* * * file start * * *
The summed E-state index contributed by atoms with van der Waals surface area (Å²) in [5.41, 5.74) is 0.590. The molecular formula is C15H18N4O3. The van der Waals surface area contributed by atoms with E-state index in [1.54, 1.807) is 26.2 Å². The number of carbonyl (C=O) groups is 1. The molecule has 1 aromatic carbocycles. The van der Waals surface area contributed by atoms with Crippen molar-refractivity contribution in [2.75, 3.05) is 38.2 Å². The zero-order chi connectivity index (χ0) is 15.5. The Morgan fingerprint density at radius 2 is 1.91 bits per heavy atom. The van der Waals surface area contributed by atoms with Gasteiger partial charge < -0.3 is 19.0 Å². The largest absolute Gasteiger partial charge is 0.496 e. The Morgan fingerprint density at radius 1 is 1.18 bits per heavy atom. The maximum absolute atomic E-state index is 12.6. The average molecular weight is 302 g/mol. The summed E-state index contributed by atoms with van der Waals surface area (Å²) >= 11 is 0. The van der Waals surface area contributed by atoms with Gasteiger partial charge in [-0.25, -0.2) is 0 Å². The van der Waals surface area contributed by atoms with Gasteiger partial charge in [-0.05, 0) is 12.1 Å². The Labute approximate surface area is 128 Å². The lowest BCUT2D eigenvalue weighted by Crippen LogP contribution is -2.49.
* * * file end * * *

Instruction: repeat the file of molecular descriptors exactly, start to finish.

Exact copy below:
The summed E-state index contributed by atoms with van der Waals surface area (Å²) in [5.41, 5.74) is 0.590. The molecular formula is C15H18N4O3. The van der Waals surface area contributed by atoms with E-state index in [1.54, 1.807) is 26.2 Å². The number of carbonyl (C=O) groups is 1. The molecule has 1 aromatic carbocycles. The van der Waals surface area contributed by atoms with Crippen molar-refractivity contribution in [2.75, 3.05) is 38.2 Å². The zero-order chi connectivity index (χ0) is 15.5. The Morgan fingerprint density at radius 2 is 1.91 bits per heavy atom. The van der Waals surface area contributed by atoms with Gasteiger partial charge < -0.3 is 19.0 Å². The largest absolute Gasteiger partial charge is 0.496 e. The Morgan fingerprint density at radius 1 is 1.18 bits per heavy atom. The maximum absolute atomic E-state index is 12.6. The average molecular weight is 302 g/mol. The summed E-state index contributed by atoms with van der Waals surface area (Å²) >= 11 is 0. The van der Waals surface area contributed by atoms with Gasteiger partial charge in [-0.25, -0.2) is 0 Å². The van der Waals surface area contributed by atoms with Gasteiger partial charge in [-0.05, 0) is 12.1 Å². The Labute approximate surface area is 128 Å². The lowest BCUT2D eigenvalue weighted by Crippen LogP contribution is -2.49.